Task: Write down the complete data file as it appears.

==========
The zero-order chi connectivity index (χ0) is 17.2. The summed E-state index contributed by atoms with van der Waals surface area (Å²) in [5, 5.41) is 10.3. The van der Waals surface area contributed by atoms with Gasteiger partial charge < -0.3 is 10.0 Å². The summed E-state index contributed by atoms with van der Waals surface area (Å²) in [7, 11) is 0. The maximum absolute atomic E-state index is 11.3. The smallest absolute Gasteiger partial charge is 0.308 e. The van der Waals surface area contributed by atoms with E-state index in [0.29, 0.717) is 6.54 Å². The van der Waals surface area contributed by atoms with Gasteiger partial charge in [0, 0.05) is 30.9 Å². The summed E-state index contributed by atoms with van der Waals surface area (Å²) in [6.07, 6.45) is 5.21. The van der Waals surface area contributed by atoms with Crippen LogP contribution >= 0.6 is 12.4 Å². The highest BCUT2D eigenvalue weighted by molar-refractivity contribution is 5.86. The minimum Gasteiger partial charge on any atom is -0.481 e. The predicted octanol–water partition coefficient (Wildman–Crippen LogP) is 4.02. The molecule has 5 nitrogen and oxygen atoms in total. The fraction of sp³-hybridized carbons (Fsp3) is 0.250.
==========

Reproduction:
The zero-order chi connectivity index (χ0) is 17.2. The summed E-state index contributed by atoms with van der Waals surface area (Å²) in [5, 5.41) is 10.3. The van der Waals surface area contributed by atoms with Gasteiger partial charge < -0.3 is 10.0 Å². The summed E-state index contributed by atoms with van der Waals surface area (Å²) in [7, 11) is 0. The maximum absolute atomic E-state index is 11.3. The smallest absolute Gasteiger partial charge is 0.308 e. The van der Waals surface area contributed by atoms with E-state index in [0.29, 0.717) is 6.54 Å². The van der Waals surface area contributed by atoms with Gasteiger partial charge in [0, 0.05) is 30.9 Å². The summed E-state index contributed by atoms with van der Waals surface area (Å²) in [6.07, 6.45) is 5.21. The van der Waals surface area contributed by atoms with Crippen LogP contribution >= 0.6 is 12.4 Å². The highest BCUT2D eigenvalue weighted by molar-refractivity contribution is 5.86. The minimum Gasteiger partial charge on any atom is -0.481 e. The predicted octanol–water partition coefficient (Wildman–Crippen LogP) is 4.02. The molecule has 5 nitrogen and oxygen atoms in total. The fraction of sp³-hybridized carbons (Fsp3) is 0.250.